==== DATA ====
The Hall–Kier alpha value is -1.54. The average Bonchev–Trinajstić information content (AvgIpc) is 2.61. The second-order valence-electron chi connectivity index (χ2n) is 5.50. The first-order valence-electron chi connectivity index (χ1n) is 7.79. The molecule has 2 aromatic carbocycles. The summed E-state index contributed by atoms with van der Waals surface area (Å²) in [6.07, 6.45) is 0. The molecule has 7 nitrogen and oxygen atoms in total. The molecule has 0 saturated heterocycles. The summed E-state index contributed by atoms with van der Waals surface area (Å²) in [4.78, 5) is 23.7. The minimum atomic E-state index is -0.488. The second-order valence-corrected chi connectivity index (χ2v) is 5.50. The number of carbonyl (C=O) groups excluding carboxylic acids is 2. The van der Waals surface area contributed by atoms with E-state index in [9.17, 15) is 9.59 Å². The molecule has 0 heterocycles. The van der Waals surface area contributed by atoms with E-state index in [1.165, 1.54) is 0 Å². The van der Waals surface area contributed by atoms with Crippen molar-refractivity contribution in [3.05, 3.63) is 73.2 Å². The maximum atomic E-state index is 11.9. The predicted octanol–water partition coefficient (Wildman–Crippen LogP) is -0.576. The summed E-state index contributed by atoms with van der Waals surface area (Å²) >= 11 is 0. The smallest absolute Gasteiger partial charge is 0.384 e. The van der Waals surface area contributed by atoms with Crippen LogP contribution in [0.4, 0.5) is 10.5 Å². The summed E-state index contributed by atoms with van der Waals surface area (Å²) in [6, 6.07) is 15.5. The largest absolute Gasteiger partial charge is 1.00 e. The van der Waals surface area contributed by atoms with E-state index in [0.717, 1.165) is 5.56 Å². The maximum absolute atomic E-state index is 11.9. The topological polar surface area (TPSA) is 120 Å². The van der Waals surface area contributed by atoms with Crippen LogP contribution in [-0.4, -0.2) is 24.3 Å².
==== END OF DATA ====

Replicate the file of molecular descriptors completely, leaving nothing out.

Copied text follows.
The Hall–Kier alpha value is -1.54. The average Bonchev–Trinajstić information content (AvgIpc) is 2.61. The second-order valence-electron chi connectivity index (χ2n) is 5.50. The first-order valence-electron chi connectivity index (χ1n) is 7.79. The molecule has 2 aromatic carbocycles. The summed E-state index contributed by atoms with van der Waals surface area (Å²) in [6.07, 6.45) is 0. The molecule has 7 nitrogen and oxygen atoms in total. The molecule has 0 saturated heterocycles. The summed E-state index contributed by atoms with van der Waals surface area (Å²) in [4.78, 5) is 23.7. The minimum atomic E-state index is -0.488. The second-order valence-corrected chi connectivity index (χ2v) is 5.50. The number of carbonyl (C=O) groups excluding carboxylic acids is 2. The van der Waals surface area contributed by atoms with E-state index in [9.17, 15) is 9.59 Å². The molecule has 0 heterocycles. The van der Waals surface area contributed by atoms with E-state index in [1.165, 1.54) is 0 Å². The van der Waals surface area contributed by atoms with Crippen molar-refractivity contribution in [3.05, 3.63) is 73.2 Å². The maximum atomic E-state index is 11.9. The predicted octanol–water partition coefficient (Wildman–Crippen LogP) is -0.576. The summed E-state index contributed by atoms with van der Waals surface area (Å²) >= 11 is 0. The smallest absolute Gasteiger partial charge is 0.384 e. The van der Waals surface area contributed by atoms with Crippen LogP contribution in [0.4, 0.5) is 10.5 Å². The summed E-state index contributed by atoms with van der Waals surface area (Å²) in [6, 6.07) is 15.5. The largest absolute Gasteiger partial charge is 1.00 e. The van der Waals surface area contributed by atoms with E-state index in [0.717, 1.165) is 5.56 Å². The maximum absolute atomic E-state index is 11.9. The topological polar surface area (TPSA) is 120 Å². The van der Waals surface area contributed by atoms with Crippen LogP contribution in [-0.4, -0.2) is 24.3 Å².